The goal is to uncover completely the process of specific policy analyses, and transform them into living documents that anybody can download, reproduce and critically appraise with the least amount of barriers possible. This way researchers and analysts can have a constructive debate on the specifics of how the final output is generated and updated. Following the practices of open source software, anybody can suggest improved versions of the analysis, and all changes are observed and tracked openly.
Policy #1: Minimum Wage in the US
What is the policy?
Raising the federal minimum wage from $7.25 to $10.10 and indexing it to inflation.
What are the quantifiable gains and losses?
Raising the minimum wage would mainly generate one type of winners and two types of losers. The winners would be families with workers whose wages increase because of the policy. The first type of losers would be the families that have to pay for such increment in wages (either through reduced business profits or increase in prices). The second type of looser would be the families with workers that loose their jobs because of the new policy. The distribution of all these effects is also an objective and quantifiable dimension.
What is the most objective and transparent policy report up to date?
Can we make a version that is fully transparent and reproducible?
What did we learn by increasing the TR?
- From a policy perspective, the academic debate around the effects on employment seems largely inconsequential.
- There is very little knowledge around a several elements for the policy debate. The area where additional knowledge would be most consequential for the policy discussion seems to be the distribution of loses for those who have to pay for the increase in the minimum wage.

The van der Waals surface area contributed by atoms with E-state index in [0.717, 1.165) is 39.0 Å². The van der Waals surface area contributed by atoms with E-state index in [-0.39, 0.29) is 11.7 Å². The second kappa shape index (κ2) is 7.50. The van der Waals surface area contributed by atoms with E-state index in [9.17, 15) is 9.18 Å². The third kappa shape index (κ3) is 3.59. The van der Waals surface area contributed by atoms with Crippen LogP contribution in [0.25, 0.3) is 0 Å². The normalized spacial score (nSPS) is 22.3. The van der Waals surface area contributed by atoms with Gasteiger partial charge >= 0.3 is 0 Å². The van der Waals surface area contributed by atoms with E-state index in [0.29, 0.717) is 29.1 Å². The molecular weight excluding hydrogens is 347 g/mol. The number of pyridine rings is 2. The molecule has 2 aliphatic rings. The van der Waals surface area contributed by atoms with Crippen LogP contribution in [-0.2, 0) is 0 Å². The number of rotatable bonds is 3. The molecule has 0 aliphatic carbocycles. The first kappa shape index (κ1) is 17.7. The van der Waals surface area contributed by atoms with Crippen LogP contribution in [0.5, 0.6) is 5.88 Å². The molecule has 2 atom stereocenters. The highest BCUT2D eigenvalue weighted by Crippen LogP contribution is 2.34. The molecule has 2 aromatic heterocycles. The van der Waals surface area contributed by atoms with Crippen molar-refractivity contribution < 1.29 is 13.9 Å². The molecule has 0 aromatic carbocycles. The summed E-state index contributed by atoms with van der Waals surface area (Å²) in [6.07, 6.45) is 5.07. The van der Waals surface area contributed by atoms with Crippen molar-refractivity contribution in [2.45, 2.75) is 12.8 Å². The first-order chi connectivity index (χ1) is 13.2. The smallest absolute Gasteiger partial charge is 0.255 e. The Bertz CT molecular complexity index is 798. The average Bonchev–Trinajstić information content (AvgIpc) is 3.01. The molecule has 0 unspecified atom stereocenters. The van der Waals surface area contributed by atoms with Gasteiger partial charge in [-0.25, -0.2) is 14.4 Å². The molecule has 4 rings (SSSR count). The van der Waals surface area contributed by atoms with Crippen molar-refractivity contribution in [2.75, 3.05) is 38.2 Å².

What would be the benefits of adopting this new version of the report as the official one?
- Whenever a new report is needed, its production costs should be much smaller.
- Before a new report is needed, the report can be improved in two dimensions:
1- Given the current model: improve estimates in multiple parameters (distribution of losses used to pay wage increase)
2- Revise current model: for example adding dimension over which the policy can affect the income of families (complementarity with EITC, effects over SNAP, etc)
There are many policies that I think would be interesting to put the effort to increase their TR. Here are some examples from wildly different areas:
- GiveWell’s Cost Effectiveness Analyses
- JPAL’s Cost Effectiveness Analyses
- Projections of Social Security (OASDI Trustees Report)
- CBO’s scoring of CMS payment models
- Health Screening Guidelines
- Any regulation that fits Greenstones’ criteria